|Horror Films||Horror films are designed to frighten and to invoke our hidden worst fears, often in a terrifying, shocking finale, while captivating and entertaining us at the same time in a cathartic experience. Horror films feature a wide range of styles, from the earliest silent Nosferatu classic, to today’s CGI monsters and deranged humans. They are often combined with science fiction when the menace or monster is related to a corruption of technology, or when Earth is threatened by aliens. The fantasy and supernatural film genres are not usually synonymous with the horror genre. There are many sub-genres of horror: slasher, teen terror, serial killers, satanic, Dracula, Frankenstein, etc. See this site’s Scariest Film Moments and Scenes collection – illustrated.|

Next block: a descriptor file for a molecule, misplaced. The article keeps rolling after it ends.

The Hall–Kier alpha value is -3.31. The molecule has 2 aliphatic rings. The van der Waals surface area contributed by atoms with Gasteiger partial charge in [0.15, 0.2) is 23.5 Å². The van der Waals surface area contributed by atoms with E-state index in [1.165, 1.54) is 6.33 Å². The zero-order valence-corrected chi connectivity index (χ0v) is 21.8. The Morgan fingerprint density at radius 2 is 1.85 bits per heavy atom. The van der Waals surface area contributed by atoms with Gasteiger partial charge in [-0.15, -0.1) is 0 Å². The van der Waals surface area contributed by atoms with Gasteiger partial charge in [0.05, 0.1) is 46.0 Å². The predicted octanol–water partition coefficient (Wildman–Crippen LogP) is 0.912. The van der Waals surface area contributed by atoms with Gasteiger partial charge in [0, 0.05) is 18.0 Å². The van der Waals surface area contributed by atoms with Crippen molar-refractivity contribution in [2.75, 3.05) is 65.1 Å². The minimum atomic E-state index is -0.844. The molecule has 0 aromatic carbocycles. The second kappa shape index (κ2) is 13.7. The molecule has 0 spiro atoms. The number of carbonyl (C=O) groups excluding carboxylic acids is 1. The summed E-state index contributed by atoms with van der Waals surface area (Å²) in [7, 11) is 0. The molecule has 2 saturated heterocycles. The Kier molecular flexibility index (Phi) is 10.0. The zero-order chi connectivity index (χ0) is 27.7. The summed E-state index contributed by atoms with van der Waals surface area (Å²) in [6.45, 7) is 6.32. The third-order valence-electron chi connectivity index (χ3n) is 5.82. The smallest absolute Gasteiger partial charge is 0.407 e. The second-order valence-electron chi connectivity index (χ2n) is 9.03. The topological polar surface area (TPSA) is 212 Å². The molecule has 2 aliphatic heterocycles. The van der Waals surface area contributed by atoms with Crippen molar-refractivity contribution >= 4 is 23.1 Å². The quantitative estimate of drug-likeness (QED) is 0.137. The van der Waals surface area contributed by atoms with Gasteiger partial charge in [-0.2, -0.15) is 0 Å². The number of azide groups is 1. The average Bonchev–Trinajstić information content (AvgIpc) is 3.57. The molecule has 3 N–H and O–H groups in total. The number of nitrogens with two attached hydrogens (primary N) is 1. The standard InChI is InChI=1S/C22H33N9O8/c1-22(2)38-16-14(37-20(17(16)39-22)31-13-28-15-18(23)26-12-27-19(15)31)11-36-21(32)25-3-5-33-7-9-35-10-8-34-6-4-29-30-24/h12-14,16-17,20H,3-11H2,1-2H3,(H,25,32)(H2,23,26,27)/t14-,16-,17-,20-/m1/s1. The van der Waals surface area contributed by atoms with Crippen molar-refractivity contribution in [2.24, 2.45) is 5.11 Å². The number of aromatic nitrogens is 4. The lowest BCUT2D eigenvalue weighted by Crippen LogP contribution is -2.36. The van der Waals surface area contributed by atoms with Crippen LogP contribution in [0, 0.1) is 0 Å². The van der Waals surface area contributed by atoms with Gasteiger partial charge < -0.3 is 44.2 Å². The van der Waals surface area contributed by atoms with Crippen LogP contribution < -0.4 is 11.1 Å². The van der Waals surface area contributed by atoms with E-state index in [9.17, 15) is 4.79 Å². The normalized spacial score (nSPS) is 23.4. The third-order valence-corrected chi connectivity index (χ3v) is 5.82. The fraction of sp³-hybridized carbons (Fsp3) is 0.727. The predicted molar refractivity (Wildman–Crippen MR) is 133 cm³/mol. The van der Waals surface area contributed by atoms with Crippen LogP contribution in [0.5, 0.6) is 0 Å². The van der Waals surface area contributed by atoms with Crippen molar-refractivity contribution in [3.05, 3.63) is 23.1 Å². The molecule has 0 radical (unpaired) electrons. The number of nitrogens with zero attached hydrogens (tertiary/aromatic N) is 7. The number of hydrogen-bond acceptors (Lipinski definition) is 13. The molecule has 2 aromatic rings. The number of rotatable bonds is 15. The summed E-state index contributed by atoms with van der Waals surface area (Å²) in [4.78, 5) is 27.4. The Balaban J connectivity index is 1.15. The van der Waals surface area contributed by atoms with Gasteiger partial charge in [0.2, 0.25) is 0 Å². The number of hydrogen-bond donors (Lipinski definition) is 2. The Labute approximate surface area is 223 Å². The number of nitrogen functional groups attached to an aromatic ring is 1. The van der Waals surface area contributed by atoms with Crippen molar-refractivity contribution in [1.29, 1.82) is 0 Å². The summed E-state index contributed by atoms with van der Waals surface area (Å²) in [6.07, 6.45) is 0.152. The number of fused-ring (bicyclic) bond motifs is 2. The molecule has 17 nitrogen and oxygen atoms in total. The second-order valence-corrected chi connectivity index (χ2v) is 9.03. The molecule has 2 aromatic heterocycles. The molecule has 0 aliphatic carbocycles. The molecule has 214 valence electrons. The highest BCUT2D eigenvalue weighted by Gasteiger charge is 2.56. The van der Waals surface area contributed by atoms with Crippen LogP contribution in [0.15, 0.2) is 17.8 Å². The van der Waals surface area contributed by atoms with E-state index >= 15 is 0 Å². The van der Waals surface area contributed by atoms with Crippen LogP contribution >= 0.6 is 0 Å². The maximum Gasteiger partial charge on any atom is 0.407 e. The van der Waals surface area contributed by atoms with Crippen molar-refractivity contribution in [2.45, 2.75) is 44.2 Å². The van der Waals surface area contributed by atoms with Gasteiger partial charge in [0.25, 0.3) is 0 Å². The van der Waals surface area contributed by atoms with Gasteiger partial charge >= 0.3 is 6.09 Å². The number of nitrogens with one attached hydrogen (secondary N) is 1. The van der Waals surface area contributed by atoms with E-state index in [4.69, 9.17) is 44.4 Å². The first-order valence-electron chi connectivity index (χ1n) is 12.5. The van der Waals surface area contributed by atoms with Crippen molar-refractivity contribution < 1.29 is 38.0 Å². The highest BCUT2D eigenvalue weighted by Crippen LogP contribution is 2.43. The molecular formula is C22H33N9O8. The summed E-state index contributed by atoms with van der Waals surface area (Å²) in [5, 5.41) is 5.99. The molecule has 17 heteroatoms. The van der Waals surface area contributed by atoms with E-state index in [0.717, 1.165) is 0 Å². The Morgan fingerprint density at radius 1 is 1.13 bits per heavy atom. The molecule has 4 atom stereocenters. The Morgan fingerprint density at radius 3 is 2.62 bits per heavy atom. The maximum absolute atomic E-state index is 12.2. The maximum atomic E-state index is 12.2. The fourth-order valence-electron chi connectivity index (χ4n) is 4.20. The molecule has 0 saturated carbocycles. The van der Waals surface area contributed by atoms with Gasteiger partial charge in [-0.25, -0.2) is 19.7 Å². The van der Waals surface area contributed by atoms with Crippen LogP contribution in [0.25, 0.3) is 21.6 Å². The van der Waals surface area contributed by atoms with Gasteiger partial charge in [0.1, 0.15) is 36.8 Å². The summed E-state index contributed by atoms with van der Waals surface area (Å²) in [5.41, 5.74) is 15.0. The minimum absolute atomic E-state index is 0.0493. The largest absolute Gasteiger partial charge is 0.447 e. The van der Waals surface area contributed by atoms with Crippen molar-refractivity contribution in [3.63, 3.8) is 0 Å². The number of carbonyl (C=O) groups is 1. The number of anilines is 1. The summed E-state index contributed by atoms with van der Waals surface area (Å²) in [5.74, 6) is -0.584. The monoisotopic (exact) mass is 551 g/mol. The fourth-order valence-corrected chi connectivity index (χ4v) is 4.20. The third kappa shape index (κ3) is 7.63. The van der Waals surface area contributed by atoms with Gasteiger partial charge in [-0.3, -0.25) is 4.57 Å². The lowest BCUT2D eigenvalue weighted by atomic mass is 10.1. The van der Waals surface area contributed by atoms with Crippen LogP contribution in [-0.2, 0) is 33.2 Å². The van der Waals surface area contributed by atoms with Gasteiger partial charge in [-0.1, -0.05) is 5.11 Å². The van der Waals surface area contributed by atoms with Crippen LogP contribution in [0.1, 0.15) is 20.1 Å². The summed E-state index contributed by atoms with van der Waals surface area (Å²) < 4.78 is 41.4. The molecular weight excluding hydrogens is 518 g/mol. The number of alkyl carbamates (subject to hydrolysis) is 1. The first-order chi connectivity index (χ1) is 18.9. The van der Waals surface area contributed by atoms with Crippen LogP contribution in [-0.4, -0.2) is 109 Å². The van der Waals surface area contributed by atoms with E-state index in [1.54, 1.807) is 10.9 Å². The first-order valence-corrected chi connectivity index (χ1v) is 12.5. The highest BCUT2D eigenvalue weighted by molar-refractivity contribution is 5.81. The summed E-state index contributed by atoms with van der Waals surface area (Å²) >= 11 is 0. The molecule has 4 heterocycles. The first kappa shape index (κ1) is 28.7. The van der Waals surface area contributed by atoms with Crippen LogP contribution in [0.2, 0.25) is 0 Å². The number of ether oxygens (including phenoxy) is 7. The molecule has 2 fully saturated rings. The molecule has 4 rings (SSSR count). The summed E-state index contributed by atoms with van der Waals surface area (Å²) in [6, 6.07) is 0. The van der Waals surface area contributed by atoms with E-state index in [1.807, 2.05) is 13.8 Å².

|Musicals (Dance) Films||Musical/dance films are cinematic forms that emphasize full-scale scores or song and dance routines in a significant way (usually with a musical or dance performance integrated as part of the film narrative), or they are films that are centered on combinations of music, dance, song or choreography. Major subgenres include the musical comedy or the concert film. See this site’s Greatest Musical Song/Dance Movie Moments and Scenes collection – illustrated.|
|Science Fiction Films||Sci-fi films are often quasi-scientific, visionary and imaginative – complete with heroes, aliens, distant planets, impossible quests, improbable settings, fantastic places, great dark and shadowy villains, futuristic technology, unknown and unknowable forces, and extraordinary monsters (‘things or creatures from space’), either created by mad scientists or by nuclear havoc. They are sometimes an offshoot of fantasy films, or they share some similarities with action/adventure films. Science fiction often expresses the potential of technology to destroy humankind and easily overlaps with horror films, particularly when technology or alien life forms become malevolent, as in the “Atomic Age” of sci-fi films in the 1950s.|